Read article here:




The Tug of War is Over!

The war of words between psychologists over the nature of human intelligence is over

Branton Shearer < excerpted 12/12/17 >

A scientific puzzle is solved. The debate is over. For 35 years teachers, students and parents have been stuck in the middle of the war of words between psychologists regarding the nature of human intelligence. Neuroscience evidence now builds a coherent bridge between IQ and multiple intelligences. This battle among theorists has resulted in confusion and unhappy compromises as teachers struggle to serve two masters. On the one side are IQ-ists who argue that intelligence is unitary and only associated with academic skills (reading, math and such). These folks advocate for a standardized curriculum emphasizing basic skills development. On the other side are advocates for personalized instruction based on the idea of multiple intelligences. They argue that human intelligence cannot be summed up with a single number and that student learning will increase with differentiated instruction that emphasizes strength-based activities.

Multiple Intelligences theory describes eight forms of intelligence possessed by all people but with varying levels of skill and ability. The eight intelligences are Linguistic, Logical-Mathematical (associated with general intelligence and academic success), Visual-Spatial, Kinesthetic, Musical, Naturalist, Interpersonal and Intrapersonal [3]. Since 1983, schools and teachers around the world have been striving to find the best ways of using MI theory to enhance education.

Of particular concern are the large numbers of students who are marginalized as a result of being stigmatized by simplistic labels such as “merely average,” or “below average,” or “not very bright.” On the flip side are students with highly developed skills that go unrecognized, unappreciated, or denigrated because they don’t fit into the academic hierarchy. No room for creativity on tests of intelligence or math skills.

This debate is not merely an arid academic question among ivory towered grey beards. Millions of dollars are paid out to the winners. Careers are wrecked or made; egos bruised or acclaimed. This conflict is most keenly felt in the schools and classrooms as teachers plan lessons and curriculum designers organize their priorities. Students and parents are casualties of the conflict, too. Parents preside over the “homework wars” as students wrestle with worksheets and perplexing projects.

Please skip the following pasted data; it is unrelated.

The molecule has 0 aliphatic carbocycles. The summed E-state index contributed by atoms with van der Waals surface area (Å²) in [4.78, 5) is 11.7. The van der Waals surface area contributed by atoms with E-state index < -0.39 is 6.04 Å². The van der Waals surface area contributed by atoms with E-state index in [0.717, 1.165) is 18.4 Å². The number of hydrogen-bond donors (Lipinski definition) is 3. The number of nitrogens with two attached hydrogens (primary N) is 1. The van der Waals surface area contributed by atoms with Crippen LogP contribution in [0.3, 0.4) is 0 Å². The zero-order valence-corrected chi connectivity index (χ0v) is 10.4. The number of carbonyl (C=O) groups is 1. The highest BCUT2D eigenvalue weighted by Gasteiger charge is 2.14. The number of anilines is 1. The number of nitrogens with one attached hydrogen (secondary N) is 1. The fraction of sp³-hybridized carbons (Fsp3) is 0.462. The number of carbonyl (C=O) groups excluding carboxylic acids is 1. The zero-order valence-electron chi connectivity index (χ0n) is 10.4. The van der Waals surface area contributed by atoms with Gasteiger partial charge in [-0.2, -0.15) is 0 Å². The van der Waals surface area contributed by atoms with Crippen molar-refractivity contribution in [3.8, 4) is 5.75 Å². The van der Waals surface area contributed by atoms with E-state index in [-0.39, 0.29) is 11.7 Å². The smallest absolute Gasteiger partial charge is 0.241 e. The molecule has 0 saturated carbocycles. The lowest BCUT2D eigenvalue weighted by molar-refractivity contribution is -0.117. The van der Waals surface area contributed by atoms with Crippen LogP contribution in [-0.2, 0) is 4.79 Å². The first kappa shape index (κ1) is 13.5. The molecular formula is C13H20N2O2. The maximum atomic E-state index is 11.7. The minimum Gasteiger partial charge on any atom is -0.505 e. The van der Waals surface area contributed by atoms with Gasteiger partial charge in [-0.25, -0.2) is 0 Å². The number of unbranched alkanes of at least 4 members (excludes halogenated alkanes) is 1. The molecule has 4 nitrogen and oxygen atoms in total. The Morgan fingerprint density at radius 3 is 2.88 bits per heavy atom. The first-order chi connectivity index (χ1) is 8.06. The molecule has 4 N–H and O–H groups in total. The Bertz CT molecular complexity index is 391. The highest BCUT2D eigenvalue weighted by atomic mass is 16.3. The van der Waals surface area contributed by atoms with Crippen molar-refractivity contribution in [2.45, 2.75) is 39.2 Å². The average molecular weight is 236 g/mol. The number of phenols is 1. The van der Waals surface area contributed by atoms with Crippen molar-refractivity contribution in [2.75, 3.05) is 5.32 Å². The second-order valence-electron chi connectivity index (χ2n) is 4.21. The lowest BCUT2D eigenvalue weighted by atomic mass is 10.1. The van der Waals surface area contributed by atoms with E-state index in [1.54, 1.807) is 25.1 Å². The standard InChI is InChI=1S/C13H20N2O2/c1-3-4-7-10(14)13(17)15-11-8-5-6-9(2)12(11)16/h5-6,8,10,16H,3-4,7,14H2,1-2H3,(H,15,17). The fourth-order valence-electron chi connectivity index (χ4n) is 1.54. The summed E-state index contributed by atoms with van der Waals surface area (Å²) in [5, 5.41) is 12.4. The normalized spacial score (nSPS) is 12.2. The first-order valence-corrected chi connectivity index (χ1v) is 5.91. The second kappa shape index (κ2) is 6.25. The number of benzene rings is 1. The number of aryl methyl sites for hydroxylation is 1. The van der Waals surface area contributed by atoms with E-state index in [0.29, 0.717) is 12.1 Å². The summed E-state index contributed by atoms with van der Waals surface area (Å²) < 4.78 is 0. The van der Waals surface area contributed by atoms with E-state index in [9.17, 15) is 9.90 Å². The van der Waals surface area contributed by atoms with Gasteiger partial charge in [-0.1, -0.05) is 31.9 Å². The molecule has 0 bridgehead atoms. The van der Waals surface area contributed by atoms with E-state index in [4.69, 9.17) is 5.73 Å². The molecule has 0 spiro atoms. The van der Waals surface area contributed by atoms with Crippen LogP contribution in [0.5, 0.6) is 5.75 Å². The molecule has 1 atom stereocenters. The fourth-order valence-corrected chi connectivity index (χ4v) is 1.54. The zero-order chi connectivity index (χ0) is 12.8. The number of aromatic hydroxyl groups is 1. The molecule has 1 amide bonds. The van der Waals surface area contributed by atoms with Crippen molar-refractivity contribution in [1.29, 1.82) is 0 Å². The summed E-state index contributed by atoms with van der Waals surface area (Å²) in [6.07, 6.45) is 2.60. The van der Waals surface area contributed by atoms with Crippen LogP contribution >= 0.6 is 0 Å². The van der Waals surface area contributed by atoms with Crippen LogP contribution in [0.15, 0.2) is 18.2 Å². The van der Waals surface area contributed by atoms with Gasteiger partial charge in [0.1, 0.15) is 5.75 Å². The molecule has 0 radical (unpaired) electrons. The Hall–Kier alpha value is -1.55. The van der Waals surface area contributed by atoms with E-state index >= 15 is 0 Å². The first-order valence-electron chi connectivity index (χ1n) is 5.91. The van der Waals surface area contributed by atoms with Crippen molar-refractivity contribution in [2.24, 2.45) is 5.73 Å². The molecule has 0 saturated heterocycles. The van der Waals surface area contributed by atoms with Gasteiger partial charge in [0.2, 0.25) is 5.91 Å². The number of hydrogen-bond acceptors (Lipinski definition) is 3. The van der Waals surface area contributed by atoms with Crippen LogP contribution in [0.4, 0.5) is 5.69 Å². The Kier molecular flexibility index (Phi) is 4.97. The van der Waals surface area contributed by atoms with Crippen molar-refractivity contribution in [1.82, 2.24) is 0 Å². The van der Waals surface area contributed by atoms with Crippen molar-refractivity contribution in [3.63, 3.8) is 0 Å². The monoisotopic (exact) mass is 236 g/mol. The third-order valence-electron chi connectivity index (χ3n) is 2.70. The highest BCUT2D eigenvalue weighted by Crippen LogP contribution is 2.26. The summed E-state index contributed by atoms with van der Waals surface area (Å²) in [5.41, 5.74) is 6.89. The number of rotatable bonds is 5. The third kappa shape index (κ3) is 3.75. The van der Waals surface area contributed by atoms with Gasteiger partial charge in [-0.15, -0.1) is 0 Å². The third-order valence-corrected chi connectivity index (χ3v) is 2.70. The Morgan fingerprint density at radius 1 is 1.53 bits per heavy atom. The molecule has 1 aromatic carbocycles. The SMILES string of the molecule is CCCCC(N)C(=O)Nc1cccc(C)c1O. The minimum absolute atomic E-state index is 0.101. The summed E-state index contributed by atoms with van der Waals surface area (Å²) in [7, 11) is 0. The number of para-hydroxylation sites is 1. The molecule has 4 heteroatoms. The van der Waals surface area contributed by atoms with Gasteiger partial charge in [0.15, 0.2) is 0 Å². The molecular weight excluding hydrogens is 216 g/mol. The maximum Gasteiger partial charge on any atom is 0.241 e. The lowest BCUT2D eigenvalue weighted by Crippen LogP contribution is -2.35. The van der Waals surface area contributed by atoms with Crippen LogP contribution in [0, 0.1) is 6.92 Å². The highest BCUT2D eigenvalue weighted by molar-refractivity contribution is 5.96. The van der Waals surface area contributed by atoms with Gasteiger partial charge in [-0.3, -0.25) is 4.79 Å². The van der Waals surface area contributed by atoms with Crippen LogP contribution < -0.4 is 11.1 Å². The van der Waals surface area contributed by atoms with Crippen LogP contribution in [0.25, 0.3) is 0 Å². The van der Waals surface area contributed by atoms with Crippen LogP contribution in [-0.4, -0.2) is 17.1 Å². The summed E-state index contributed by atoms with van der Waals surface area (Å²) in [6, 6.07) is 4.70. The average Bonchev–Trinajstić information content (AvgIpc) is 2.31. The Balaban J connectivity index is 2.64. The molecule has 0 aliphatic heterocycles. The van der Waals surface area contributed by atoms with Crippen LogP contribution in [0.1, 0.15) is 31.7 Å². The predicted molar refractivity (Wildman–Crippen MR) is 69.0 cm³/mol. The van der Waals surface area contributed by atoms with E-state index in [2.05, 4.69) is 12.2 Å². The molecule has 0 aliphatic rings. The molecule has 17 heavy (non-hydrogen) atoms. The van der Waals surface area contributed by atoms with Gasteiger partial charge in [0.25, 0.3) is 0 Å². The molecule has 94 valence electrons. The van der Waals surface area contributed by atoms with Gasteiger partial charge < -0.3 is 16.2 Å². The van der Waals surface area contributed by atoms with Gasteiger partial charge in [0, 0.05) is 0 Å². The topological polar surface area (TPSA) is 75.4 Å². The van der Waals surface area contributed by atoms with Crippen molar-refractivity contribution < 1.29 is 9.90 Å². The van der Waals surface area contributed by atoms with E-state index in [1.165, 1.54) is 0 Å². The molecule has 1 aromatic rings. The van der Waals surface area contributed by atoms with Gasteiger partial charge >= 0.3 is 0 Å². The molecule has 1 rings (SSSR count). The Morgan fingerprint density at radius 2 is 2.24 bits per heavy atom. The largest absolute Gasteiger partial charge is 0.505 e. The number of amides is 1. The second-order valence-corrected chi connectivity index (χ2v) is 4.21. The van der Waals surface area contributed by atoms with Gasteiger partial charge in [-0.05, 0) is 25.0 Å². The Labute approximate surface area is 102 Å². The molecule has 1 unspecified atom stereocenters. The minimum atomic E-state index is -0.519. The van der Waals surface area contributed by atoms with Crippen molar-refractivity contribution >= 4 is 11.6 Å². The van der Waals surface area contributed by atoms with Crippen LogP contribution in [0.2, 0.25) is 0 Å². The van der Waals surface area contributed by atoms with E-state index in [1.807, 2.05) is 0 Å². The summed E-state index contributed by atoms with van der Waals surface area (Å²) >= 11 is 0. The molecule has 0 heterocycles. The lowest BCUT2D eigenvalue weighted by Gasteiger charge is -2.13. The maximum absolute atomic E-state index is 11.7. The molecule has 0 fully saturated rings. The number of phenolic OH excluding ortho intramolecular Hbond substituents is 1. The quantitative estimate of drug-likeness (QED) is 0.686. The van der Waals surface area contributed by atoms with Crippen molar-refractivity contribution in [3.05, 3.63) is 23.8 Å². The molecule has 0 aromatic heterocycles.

There is something appealing about the simplicity of the IQ score (as a measure of general intelligence, also called g by psychologists). Unfortunately, like most simplistic labels it is simply not true that a person’s intellectual potential can be neatly fit into the box like someone’s shirt size. The human brain resists being carved up into neat categories because it is a massively interconnected and always changing and growing organ.

Five investigations involving more than 500 neuroscience studies lead to the conclusion that each intelligence possesses its own unique neural architecture. What is the relationship between IQ and MI? In 1983, Howard Gardner explained that general intelligence is comprised of the Logical-mathematical and Linguistic intelligences. This theory is supported by the neuroscience evidence because IQ is associated with nearly the exact same neural structures as those two intelligences.